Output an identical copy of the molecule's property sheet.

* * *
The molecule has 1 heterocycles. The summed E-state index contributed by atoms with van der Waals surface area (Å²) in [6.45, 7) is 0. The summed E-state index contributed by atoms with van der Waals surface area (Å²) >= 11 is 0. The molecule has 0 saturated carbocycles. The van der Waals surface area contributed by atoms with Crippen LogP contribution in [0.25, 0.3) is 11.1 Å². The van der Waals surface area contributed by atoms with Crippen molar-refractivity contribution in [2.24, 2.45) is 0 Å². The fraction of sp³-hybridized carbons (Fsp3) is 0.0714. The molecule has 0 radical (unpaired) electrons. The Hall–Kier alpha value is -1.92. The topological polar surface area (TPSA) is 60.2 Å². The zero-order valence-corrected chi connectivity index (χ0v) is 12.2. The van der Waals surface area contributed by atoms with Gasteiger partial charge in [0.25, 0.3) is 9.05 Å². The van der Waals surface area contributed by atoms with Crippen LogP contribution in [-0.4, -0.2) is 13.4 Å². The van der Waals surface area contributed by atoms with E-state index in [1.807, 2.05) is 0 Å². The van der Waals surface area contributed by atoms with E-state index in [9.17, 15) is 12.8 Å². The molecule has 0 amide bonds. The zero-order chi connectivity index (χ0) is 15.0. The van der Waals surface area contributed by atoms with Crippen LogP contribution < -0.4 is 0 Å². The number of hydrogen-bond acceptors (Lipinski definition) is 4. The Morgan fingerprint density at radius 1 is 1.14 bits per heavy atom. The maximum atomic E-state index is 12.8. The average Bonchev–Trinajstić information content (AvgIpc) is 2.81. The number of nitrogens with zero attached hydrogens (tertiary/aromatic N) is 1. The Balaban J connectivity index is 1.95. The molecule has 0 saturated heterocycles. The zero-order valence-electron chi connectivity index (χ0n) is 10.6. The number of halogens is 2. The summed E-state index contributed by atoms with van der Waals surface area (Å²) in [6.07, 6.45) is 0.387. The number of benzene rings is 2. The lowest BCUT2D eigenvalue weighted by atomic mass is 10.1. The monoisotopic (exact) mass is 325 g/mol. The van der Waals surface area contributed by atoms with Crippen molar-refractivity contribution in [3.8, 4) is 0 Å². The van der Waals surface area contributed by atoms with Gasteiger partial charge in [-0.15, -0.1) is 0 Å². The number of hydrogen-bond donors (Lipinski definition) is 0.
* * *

The molecule has 1 heterocycles. The summed E-state index contributed by atoms with van der Waals surface area (Å²) in [6.45, 7) is 0. The summed E-state index contributed by atoms with van der Waals surface area (Å²) >= 11 is 0. The molecule has 0 saturated carbocycles. The van der Waals surface area contributed by atoms with Crippen LogP contribution in [0.25, 0.3) is 11.1 Å². The van der Waals surface area contributed by atoms with Crippen molar-refractivity contribution in [2.24, 2.45) is 0 Å². The fraction of sp³-hybridized carbons (Fsp3) is 0.0714. The molecule has 0 radical (unpaired) electrons. The Hall–Kier alpha value is -1.92. The topological polar surface area (TPSA) is 60.2 Å². The zero-order valence-corrected chi connectivity index (χ0v) is 12.2. The van der Waals surface area contributed by atoms with Gasteiger partial charge in [0.25, 0.3) is 9.05 Å². The van der Waals surface area contributed by atoms with Crippen LogP contribution in [-0.4, -0.2) is 13.4 Å². The van der Waals surface area contributed by atoms with E-state index in [1.807, 2.05) is 0 Å². The van der Waals surface area contributed by atoms with E-state index in [9.17, 15) is 12.8 Å². The molecule has 0 amide bonds. The zero-order chi connectivity index (χ0) is 15.0. The van der Waals surface area contributed by atoms with Crippen LogP contribution < -0.4 is 0 Å². The number of hydrogen-bond acceptors (Lipinski definition) is 4. The Morgan fingerprint density at radius 1 is 1.14 bits per heavy atom. The maximum atomic E-state index is 12.8. The average Bonchev–Trinajstić information content (AvgIpc) is 2.81. The number of nitrogens with zero attached hydrogens (tertiary/aromatic N) is 1. The Balaban J connectivity index is 1.95. The molecule has 0 saturated heterocycles. The zero-order valence-electron chi connectivity index (χ0n) is 10.6. The number of halogens is 2. The summed E-state index contributed by atoms with van der Waals surface area (Å²) in [6.07, 6.45) is 0.387. The number of benzene rings is 2. The lowest BCUT2D eigenvalue weighted by atomic mass is 10.1. The monoisotopic (exact) mass is 325 g/mol. The van der Waals surface area contributed by atoms with Crippen molar-refractivity contribution in [3.8, 4) is 0 Å². The van der Waals surface area contributed by atoms with Gasteiger partial charge in [-0.15, -0.1) is 0 Å². The number of hydrogen-bond donors (Lipinski definition) is 0.